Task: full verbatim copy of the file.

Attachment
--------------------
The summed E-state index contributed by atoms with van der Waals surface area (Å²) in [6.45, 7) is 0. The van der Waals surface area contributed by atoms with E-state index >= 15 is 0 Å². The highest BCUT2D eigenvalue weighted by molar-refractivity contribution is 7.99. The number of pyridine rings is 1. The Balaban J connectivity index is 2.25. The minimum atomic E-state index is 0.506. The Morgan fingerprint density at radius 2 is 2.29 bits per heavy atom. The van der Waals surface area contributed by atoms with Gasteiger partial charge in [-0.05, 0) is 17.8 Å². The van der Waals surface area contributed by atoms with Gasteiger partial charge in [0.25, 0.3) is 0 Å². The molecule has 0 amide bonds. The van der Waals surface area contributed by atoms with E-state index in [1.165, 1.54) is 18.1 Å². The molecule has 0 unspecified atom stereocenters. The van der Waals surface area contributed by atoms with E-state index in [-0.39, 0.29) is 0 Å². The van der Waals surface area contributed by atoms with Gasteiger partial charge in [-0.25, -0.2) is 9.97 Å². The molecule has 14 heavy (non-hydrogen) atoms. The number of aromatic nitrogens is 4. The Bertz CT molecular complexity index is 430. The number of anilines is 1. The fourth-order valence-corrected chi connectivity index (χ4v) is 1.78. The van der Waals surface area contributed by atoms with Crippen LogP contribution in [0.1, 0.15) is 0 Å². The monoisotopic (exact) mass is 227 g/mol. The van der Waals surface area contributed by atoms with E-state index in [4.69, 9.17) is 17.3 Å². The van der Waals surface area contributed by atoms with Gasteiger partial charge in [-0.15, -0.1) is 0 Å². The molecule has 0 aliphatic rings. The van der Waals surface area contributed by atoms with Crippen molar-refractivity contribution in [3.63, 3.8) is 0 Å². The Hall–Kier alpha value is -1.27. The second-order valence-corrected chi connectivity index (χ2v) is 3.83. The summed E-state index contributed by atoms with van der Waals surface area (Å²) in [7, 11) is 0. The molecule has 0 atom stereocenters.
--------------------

The summed E-state index contributed by atoms with van der Waals surface area (Å²) in [6.45, 7) is 0. The van der Waals surface area contributed by atoms with E-state index >= 15 is 0 Å². The highest BCUT2D eigenvalue weighted by molar-refractivity contribution is 7.99. The number of pyridine rings is 1. The Balaban J connectivity index is 2.25. The minimum atomic E-state index is 0.506. The Morgan fingerprint density at radius 2 is 2.29 bits per heavy atom. The van der Waals surface area contributed by atoms with Gasteiger partial charge in [-0.05, 0) is 17.8 Å². The van der Waals surface area contributed by atoms with Gasteiger partial charge in [0.25, 0.3) is 0 Å². The molecule has 0 amide bonds. The van der Waals surface area contributed by atoms with E-state index in [1.165, 1.54) is 18.1 Å². The molecule has 0 unspecified atom stereocenters. The van der Waals surface area contributed by atoms with E-state index in [-0.39, 0.29) is 0 Å². The van der Waals surface area contributed by atoms with Gasteiger partial charge in [-0.25, -0.2) is 9.97 Å². The molecule has 14 heavy (non-hydrogen) atoms. The number of aromatic nitrogens is 4. The Bertz CT molecular complexity index is 430. The number of anilines is 1. The fourth-order valence-corrected chi connectivity index (χ4v) is 1.78. The van der Waals surface area contributed by atoms with Crippen LogP contribution in [0.1, 0.15) is 0 Å². The monoisotopic (exact) mass is 227 g/mol. The van der Waals surface area contributed by atoms with E-state index in [4.69, 9.17) is 17.3 Å². The van der Waals surface area contributed by atoms with Gasteiger partial charge in [-0.15, -0.1) is 0 Å². The molecule has 0 aliphatic rings. The van der Waals surface area contributed by atoms with Crippen molar-refractivity contribution in [3.63, 3.8) is 0 Å². The Hall–Kier alpha value is -1.27. The second-order valence-corrected chi connectivity index (χ2v) is 3.83. The summed E-state index contributed by atoms with van der Waals surface area (Å²) in [7, 11) is 0. The molecule has 0 atom stereocenters.